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Fifth Math Options

Submitted by admin on Fri, 06/01/2018

Math Option to Replace MAP 3306

Announced Fall 2004

MAD3401, MAD3703, MAP3306, MAP3341/MAP4341, MAS3105, STA3034/STA3032

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FAMU FSU

MAD 3401 Numerical Analysis (3).
Prerequisite: MAC 2313. Programming skills required.

Major topics: solutions to scalar nonlinear and finite difference equations; numerical differentiation and integration; error and convergence; general interpolation problems, interpolation and quadrature, numerical solutions of algebraic and transcendental equations.

MAD 3401 Introductory Numerical Analysis (3).
Prerequisites: MAC 2312; competence in a programming language suitable for numeric computations.

Polynomial interpolation, data fitting, solutions to nonlinear equations, numerical integration, and differentiation. Not open to mathematics majors.
Recommended for ME students interested in computational mechanics or following Dynamic Systems and Thermal Fluids tracks.
 
  MAD 3703 Numerical Analysis I (3).
Prerequisites: MAC 2312; MAS 3105; FORTRAN or PASCAL or C.

Root finding, interpolation and polynomial approximation, numerical differentiation and integration, direct and iterative methods for systems of linear equations.
Recommended for ME students interested in computational mechanics or following Thermal Fluids Track.
 
MAP 3306 Engineering Mathematics II (3).
Prerequisites: MAP 3305 and MAC 3313.

Vector calculus. Solution of partial differential equations by separation of variables, Sturm-Louville problems, Fourier series, complex numbers, complex integrals.
MAP 3306 Engineering Mathematics II (3).
Prerequisites: MAC 2313; MAP 2302 or MAP 3305.

Not open to students having credit in MAP 4341. Fourier series and Fourier transforms, introduction to partial differential equations.
Strongly recommended for ME students intending to pursue a PhD in Mechanical Engineering, Magnet Science and Technology, Thermal Fluids tracks.
 
MAP 3341 Partial Differential Equations (3).
Prerequisite: MAC 2313.


Major topics: solution of first-order partial differential equations, classification of linear second-order partial differential equations, separation of variables, initial value and initial boundary value problems.
MAP 4341 Elementary Partial Differential Equations I (3).
Prerequisites: MAC 2313; MAP 2302 or 3305.

Separation of variables,Fourier Series, Sturm-Liouville problems, multidimensional initial boundary value problems, nonhomogeneous problems, Bessel functions and Legendre polynomials.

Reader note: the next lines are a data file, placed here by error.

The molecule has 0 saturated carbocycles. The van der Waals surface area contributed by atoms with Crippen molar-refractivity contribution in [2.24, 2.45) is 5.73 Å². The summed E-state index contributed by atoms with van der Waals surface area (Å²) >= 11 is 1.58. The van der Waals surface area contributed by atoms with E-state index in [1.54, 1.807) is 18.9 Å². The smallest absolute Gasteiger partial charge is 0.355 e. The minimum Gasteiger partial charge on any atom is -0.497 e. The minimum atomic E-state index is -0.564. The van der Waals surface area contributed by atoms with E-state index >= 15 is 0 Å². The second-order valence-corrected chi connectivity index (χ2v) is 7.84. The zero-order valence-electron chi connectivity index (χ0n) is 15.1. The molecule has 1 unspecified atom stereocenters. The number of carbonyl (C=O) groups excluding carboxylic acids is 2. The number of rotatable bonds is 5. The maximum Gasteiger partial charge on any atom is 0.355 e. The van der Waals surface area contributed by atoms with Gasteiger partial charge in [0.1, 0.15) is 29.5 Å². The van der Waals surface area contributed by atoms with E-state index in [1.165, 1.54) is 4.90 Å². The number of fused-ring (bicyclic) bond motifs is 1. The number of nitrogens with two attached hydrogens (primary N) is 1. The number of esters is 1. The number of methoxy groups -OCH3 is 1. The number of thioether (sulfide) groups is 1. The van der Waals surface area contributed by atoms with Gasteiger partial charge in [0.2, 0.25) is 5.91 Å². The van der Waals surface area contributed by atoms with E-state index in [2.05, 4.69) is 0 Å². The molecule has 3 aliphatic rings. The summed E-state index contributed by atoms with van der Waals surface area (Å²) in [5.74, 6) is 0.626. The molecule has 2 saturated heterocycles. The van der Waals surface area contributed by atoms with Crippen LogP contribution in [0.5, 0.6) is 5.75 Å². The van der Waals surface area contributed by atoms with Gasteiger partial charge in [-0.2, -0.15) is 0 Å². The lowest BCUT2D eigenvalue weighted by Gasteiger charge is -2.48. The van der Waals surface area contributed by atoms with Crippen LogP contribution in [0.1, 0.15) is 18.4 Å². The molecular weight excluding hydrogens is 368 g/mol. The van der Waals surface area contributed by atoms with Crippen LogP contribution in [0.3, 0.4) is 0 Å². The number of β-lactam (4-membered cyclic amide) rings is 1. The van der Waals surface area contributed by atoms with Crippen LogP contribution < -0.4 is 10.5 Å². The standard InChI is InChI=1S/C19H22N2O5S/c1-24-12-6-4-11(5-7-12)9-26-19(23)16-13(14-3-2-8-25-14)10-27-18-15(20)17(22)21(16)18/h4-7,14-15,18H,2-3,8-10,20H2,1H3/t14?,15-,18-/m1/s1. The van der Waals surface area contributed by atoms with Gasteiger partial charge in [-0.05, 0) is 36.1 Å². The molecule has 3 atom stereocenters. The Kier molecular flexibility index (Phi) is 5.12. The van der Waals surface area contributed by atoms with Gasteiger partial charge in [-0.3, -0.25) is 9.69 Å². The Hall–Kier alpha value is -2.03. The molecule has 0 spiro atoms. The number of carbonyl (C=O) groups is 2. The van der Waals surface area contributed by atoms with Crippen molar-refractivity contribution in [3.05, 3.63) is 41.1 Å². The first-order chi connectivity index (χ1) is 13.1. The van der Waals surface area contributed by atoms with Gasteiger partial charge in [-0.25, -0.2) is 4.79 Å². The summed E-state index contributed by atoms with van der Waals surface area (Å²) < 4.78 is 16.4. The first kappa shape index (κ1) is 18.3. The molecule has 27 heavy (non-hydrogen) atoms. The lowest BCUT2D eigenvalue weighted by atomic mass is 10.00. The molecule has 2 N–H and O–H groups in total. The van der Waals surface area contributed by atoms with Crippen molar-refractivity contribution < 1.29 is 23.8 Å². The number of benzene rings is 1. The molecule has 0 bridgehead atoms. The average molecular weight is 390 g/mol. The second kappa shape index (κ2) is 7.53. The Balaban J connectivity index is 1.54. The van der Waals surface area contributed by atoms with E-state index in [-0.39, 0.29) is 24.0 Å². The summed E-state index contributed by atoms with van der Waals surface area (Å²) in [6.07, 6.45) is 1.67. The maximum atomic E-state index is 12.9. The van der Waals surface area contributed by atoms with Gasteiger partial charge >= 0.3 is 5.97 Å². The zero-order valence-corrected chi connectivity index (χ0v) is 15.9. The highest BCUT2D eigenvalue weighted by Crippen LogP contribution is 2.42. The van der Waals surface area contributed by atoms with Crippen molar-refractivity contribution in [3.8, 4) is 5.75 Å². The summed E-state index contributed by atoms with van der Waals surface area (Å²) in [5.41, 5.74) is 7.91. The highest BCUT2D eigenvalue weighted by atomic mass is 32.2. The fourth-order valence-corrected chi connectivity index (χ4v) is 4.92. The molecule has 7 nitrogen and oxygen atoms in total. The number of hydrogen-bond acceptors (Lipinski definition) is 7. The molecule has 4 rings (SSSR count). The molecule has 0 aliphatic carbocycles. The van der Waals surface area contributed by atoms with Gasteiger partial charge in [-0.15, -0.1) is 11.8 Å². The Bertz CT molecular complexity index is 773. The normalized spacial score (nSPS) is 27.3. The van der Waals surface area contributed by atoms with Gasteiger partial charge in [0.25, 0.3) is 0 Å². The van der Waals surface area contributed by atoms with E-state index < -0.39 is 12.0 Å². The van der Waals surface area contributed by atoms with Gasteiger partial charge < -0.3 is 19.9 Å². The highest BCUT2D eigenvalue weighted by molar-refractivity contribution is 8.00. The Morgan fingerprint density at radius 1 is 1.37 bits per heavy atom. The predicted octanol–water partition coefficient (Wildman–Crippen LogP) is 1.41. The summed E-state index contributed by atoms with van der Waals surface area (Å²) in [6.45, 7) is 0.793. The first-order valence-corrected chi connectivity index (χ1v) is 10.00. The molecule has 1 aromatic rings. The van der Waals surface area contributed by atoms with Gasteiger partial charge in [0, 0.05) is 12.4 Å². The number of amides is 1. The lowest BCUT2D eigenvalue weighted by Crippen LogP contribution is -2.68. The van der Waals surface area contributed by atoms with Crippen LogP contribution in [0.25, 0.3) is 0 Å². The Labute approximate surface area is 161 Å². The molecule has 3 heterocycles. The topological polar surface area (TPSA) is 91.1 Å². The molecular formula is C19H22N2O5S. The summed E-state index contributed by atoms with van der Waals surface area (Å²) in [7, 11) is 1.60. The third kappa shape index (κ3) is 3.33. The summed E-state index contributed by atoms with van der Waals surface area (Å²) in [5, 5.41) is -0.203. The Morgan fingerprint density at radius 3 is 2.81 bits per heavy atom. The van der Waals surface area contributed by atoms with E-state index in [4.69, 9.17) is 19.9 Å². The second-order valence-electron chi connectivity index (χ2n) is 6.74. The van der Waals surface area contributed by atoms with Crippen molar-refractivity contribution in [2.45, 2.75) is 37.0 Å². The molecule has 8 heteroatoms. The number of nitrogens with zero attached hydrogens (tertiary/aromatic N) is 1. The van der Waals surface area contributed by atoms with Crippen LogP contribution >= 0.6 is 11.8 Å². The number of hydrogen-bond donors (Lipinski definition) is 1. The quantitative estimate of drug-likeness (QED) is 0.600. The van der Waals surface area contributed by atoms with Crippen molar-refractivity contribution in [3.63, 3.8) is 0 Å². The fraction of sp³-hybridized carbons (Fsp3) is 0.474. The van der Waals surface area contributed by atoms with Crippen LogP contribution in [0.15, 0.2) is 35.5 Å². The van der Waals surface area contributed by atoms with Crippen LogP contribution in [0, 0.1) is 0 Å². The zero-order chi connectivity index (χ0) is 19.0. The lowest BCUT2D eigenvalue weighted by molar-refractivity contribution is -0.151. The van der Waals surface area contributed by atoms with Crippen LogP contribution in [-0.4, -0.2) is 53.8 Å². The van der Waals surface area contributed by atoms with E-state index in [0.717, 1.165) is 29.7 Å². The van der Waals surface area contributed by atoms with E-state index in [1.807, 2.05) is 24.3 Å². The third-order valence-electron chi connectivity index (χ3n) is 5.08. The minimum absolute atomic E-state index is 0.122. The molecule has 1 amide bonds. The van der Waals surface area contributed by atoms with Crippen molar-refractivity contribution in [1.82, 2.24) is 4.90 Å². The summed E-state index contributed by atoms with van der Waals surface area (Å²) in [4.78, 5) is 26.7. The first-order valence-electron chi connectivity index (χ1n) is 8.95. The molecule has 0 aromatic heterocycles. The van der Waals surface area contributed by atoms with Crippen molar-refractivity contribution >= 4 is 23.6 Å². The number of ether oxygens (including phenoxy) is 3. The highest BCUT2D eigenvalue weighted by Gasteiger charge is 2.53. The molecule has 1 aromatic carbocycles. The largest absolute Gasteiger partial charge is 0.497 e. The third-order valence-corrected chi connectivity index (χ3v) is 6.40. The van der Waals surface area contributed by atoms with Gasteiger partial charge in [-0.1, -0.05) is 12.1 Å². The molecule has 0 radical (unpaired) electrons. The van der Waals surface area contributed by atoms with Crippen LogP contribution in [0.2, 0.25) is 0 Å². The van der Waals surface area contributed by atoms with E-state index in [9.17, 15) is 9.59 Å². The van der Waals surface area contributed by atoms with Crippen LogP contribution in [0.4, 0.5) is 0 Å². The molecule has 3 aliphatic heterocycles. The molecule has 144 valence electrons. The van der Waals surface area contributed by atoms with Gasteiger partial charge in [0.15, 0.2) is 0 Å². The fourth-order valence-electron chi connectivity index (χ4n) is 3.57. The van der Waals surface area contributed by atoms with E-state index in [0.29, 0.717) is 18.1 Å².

Recommended for ME students following Thermal Fluids Track.
 
MAS 3105 Linear Algebra (3).
Prerequisites: MAC 2312 or consent of instructor.

Investigation of systems of linear equations, vector spaces over a field, linear transformations, theory of determinants and canonical forms.
MAS 3105 Applied Linear Algebra 1(4).
Prerequisite: MAC 2312.

Gaussian elimination, vector spaces, least squares problems, determinants, eigenvalues and eigenvectors, linear transformations, applications.
Recommended for ME students following Dynamic Systems Track. Required for transfer students entering with Differential Equations.
 
  STA 3032 Applied Statistics for Engineers and Scientists ME students take for 3).
Prerequisite: MAC 2312.

This course will cover calculus-based probability, discrete and continuous random variables, joint distributions, sampling distributions, and central limit theorem. Topics include descriptive statistics, interval estimates and hypothesis tests, ANOVA, correlation, simple and multiple regression, analysis of categorical data, and statistical quality control.
Recommended for ME students who will be entering industry jobs upon completion of their BS in ME.
Required for BSMS students
STA 3034 Mathematical Statistics (3).
Prerequisite: MAC 2312.


Major topics: analysis of variance; multiple regression; contingency tables; experimental design, calculus based.
 
Recommended for ME students who will be entering industry jobs upon completion of their BS in ME.
 
EML 4930 Numerical Methods for Engineers (3).
Prerequisite: MAP 3305


The objective of the Numerical Methods for Engineers class is to teach programming and numerical methods to solve engineering/scientific problems in an effective and efficient manner to meet the needs of industry, government, and academia. To achieve the objective, the course will leverage on the use of MATLAB which is now the de facto standard for scientific computing. This teaching style is intended to keep students engaged and have them develop practical programming skills. The students should have completed Calculus I, II, and III (MAC2311, 2312, & 2313), and differential equations or engineering math (MAP3305 or 2302). We do not assume expert knowledge of programming for students entering this class.
Recommended for ME students interested in computational mechanics or following Dynamic Systems and Thermal Fluids tracks.